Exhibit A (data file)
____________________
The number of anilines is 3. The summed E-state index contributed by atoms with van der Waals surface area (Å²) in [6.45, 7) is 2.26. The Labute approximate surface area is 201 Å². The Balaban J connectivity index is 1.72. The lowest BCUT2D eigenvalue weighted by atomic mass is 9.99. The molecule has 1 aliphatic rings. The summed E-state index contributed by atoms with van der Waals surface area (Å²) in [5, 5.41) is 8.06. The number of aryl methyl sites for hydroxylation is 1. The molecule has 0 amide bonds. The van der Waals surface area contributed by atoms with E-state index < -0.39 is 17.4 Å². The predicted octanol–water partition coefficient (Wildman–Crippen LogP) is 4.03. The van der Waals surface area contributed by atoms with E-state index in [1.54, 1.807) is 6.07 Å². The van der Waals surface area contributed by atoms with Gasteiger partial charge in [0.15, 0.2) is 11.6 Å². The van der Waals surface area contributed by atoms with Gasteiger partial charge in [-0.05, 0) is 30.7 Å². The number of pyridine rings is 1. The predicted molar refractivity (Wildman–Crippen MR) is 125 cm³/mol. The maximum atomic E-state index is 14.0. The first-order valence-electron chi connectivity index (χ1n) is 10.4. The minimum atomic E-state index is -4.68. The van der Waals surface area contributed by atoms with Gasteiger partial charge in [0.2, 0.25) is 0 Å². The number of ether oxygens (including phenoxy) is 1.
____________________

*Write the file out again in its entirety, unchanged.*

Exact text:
The number of anilines is 3. The summed E-state index contributed by atoms with van der Waals surface area (Å²) in [6.45, 7) is 2.26. The Labute approximate surface area is 201 Å². The Balaban J connectivity index is 1.72. The lowest BCUT2D eigenvalue weighted by atomic mass is 9.99. The molecule has 1 aliphatic rings. The summed E-state index contributed by atoms with van der Waals surface area (Å²) in [5, 5.41) is 8.06. The number of aryl methyl sites for hydroxylation is 1. The molecule has 0 amide bonds. The van der Waals surface area contributed by atoms with E-state index < -0.39 is 17.4 Å². The predicted octanol–water partition coefficient (Wildman–Crippen LogP) is 4.03. The van der Waals surface area contributed by atoms with E-state index in [1.54, 1.807) is 6.07 Å². The van der Waals surface area contributed by atoms with Gasteiger partial charge in [0.15, 0.2) is 11.6 Å². The van der Waals surface area contributed by atoms with Gasteiger partial charge in [-0.05, 0) is 30.7 Å². The number of pyridine rings is 1. The predicted molar refractivity (Wildman–Crippen MR) is 125 cm³/mol. The maximum atomic E-state index is 14.0. The first-order valence-electron chi connectivity index (χ1n) is 10.4. The minimum atomic E-state index is -4.68. The van der Waals surface area contributed by atoms with Gasteiger partial charge in [0.2, 0.25) is 0 Å². The number of ether oxygens (including phenoxy) is 1.